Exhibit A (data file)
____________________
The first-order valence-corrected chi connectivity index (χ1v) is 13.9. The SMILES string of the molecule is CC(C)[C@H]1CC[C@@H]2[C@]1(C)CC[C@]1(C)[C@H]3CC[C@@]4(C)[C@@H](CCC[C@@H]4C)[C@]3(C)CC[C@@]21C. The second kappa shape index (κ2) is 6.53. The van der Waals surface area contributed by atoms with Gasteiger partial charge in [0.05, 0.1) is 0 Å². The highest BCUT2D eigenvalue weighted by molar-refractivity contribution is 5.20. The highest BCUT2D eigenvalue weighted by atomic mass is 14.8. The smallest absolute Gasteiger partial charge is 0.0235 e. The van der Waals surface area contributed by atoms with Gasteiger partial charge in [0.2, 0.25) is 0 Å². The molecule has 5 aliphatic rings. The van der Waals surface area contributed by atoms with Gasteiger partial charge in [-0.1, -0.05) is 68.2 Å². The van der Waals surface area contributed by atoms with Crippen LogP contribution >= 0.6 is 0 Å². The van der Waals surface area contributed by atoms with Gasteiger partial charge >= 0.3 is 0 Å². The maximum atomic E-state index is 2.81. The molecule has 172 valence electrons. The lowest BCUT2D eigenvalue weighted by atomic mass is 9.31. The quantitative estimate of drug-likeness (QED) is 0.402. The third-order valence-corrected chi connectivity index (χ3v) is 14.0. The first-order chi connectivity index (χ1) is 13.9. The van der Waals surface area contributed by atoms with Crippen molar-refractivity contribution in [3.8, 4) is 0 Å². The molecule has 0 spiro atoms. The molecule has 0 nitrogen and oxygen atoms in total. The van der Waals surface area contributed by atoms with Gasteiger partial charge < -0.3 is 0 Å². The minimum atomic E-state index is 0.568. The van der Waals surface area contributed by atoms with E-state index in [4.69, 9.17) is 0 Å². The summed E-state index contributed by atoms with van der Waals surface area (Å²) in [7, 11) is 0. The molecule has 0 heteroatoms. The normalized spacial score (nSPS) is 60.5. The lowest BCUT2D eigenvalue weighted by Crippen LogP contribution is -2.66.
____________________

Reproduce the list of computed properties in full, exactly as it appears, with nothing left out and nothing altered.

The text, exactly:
The first-order valence-corrected chi connectivity index (χ1v) is 13.9. The SMILES string of the molecule is CC(C)[C@H]1CC[C@@H]2[C@]1(C)CC[C@]1(C)[C@H]3CC[C@@]4(C)[C@@H](CCC[C@@H]4C)[C@]3(C)CC[C@@]21C. The second kappa shape index (κ2) is 6.53. The van der Waals surface area contributed by atoms with Gasteiger partial charge in [0.05, 0.1) is 0 Å². The highest BCUT2D eigenvalue weighted by molar-refractivity contribution is 5.20. The highest BCUT2D eigenvalue weighted by atomic mass is 14.8. The smallest absolute Gasteiger partial charge is 0.0235 e. The van der Waals surface area contributed by atoms with Gasteiger partial charge in [0.2, 0.25) is 0 Å². The molecule has 5 aliphatic rings. The van der Waals surface area contributed by atoms with Gasteiger partial charge in [-0.1, -0.05) is 68.2 Å². The van der Waals surface area contributed by atoms with Crippen LogP contribution >= 0.6 is 0 Å². The van der Waals surface area contributed by atoms with Gasteiger partial charge >= 0.3 is 0 Å². The maximum atomic E-state index is 2.81. The molecule has 172 valence electrons. The lowest BCUT2D eigenvalue weighted by atomic mass is 9.31. The quantitative estimate of drug-likeness (QED) is 0.402. The third-order valence-corrected chi connectivity index (χ3v) is 14.0. The first-order chi connectivity index (χ1) is 13.9. The van der Waals surface area contributed by atoms with Crippen molar-refractivity contribution in [3.8, 4) is 0 Å². The molecule has 0 spiro atoms. The molecule has 0 nitrogen and oxygen atoms in total. The van der Waals surface area contributed by atoms with Gasteiger partial charge < -0.3 is 0 Å². The minimum atomic E-state index is 0.568. The van der Waals surface area contributed by atoms with E-state index in [4.69, 9.17) is 0 Å². The summed E-state index contributed by atoms with van der Waals surface area (Å²) in [7, 11) is 0. The molecule has 0 heteroatoms. The normalized spacial score (nSPS) is 60.5. The lowest BCUT2D eigenvalue weighted by Crippen LogP contribution is -2.66.